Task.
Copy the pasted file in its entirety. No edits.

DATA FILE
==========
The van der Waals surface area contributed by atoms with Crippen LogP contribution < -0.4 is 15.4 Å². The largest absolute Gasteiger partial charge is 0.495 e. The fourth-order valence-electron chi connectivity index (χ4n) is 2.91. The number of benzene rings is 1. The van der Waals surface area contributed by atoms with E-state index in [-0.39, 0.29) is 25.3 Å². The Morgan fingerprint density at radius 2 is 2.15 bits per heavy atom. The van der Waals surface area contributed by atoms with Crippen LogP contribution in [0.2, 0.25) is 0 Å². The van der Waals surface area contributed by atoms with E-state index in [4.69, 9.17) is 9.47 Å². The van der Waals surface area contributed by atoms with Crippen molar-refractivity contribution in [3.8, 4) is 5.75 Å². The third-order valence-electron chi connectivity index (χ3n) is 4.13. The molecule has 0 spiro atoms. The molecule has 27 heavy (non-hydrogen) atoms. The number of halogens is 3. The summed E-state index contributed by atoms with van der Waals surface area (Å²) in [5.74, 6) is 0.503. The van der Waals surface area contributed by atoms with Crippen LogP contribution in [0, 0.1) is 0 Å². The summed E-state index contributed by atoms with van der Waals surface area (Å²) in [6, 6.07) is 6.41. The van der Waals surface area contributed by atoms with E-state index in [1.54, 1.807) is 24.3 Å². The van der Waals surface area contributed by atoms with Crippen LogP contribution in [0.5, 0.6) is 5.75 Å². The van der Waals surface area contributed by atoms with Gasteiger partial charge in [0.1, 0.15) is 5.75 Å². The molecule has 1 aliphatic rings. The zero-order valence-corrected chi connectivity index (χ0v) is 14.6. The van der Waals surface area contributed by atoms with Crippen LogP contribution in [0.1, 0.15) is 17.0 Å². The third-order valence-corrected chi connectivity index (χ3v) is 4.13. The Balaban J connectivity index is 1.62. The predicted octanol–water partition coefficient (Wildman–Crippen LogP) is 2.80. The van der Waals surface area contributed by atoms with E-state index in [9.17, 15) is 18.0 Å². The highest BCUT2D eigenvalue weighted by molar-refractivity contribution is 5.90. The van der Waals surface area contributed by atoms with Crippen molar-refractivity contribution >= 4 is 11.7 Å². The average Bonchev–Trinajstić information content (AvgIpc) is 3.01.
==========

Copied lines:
The van der Waals surface area contributed by atoms with Crippen LogP contribution < -0.4 is 15.4 Å². The largest absolute Gasteiger partial charge is 0.495 e. The fourth-order valence-electron chi connectivity index (χ4n) is 2.91. The number of benzene rings is 1. The van der Waals surface area contributed by atoms with E-state index in [-0.39, 0.29) is 25.3 Å². The Morgan fingerprint density at radius 2 is 2.15 bits per heavy atom. The van der Waals surface area contributed by atoms with Crippen LogP contribution in [0.2, 0.25) is 0 Å². The van der Waals surface area contributed by atoms with E-state index in [4.69, 9.17) is 9.47 Å². The van der Waals surface area contributed by atoms with Crippen molar-refractivity contribution in [3.8, 4) is 5.75 Å². The third-order valence-electron chi connectivity index (χ3n) is 4.13. The molecule has 0 spiro atoms. The molecule has 27 heavy (non-hydrogen) atoms. The number of halogens is 3. The summed E-state index contributed by atoms with van der Waals surface area (Å²) in [5.74, 6) is 0.503. The van der Waals surface area contributed by atoms with Crippen LogP contribution in [0, 0.1) is 0 Å². The summed E-state index contributed by atoms with van der Waals surface area (Å²) in [6, 6.07) is 6.41. The van der Waals surface area contributed by atoms with E-state index in [1.54, 1.807) is 24.3 Å². The van der Waals surface area contributed by atoms with Crippen LogP contribution in [0.5, 0.6) is 5.75 Å². The van der Waals surface area contributed by atoms with Gasteiger partial charge in [0.1, 0.15) is 5.75 Å². The molecule has 1 aliphatic rings. The zero-order valence-corrected chi connectivity index (χ0v) is 14.6. The van der Waals surface area contributed by atoms with Crippen LogP contribution in [0.1, 0.15) is 17.0 Å². The third-order valence-corrected chi connectivity index (χ3v) is 4.13. The Balaban J connectivity index is 1.62. The predicted octanol–water partition coefficient (Wildman–Crippen LogP) is 2.80. The van der Waals surface area contributed by atoms with E-state index in [9.17, 15) is 18.0 Å². The highest BCUT2D eigenvalue weighted by molar-refractivity contribution is 5.90. The van der Waals surface area contributed by atoms with Crippen molar-refractivity contribution >= 4 is 11.7 Å². The average Bonchev–Trinajstić information content (AvgIpc) is 3.01.